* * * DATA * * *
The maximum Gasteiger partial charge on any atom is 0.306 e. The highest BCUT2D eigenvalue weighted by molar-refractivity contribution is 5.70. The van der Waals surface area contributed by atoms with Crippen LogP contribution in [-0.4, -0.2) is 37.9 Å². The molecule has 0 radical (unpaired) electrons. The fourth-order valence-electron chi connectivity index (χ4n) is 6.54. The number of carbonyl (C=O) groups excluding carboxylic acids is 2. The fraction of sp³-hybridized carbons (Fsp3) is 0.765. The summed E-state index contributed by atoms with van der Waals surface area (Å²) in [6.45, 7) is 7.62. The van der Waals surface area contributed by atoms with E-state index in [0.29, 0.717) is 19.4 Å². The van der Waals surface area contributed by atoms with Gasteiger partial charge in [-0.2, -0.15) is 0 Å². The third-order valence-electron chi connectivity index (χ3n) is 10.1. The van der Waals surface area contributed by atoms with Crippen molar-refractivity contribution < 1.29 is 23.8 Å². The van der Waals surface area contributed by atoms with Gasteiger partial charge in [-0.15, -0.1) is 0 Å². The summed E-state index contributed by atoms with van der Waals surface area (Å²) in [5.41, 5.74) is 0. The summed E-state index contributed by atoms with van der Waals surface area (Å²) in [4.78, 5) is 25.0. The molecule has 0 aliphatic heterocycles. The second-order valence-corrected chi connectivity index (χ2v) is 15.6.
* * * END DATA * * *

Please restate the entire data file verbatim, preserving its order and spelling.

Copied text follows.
The maximum Gasteiger partial charge on any atom is 0.306 e. The highest BCUT2D eigenvalue weighted by molar-refractivity contribution is 5.70. The van der Waals surface area contributed by atoms with Crippen LogP contribution in [-0.4, -0.2) is 37.9 Å². The molecule has 0 radical (unpaired) electrons. The fourth-order valence-electron chi connectivity index (χ4n) is 6.54. The number of carbonyl (C=O) groups excluding carboxylic acids is 2. The fraction of sp³-hybridized carbons (Fsp3) is 0.765. The summed E-state index contributed by atoms with van der Waals surface area (Å²) in [6.45, 7) is 7.62. The van der Waals surface area contributed by atoms with E-state index in [0.29, 0.717) is 19.4 Å². The van der Waals surface area contributed by atoms with Gasteiger partial charge in [-0.2, -0.15) is 0 Å². The third-order valence-electron chi connectivity index (χ3n) is 10.1. The van der Waals surface area contributed by atoms with Crippen molar-refractivity contribution < 1.29 is 23.8 Å². The van der Waals surface area contributed by atoms with Gasteiger partial charge in [-0.15, -0.1) is 0 Å². The summed E-state index contributed by atoms with van der Waals surface area (Å²) in [5.41, 5.74) is 0. The summed E-state index contributed by atoms with van der Waals surface area (Å²) in [4.78, 5) is 25.0. The molecule has 0 aliphatic heterocycles. The second-order valence-corrected chi connectivity index (χ2v) is 15.6.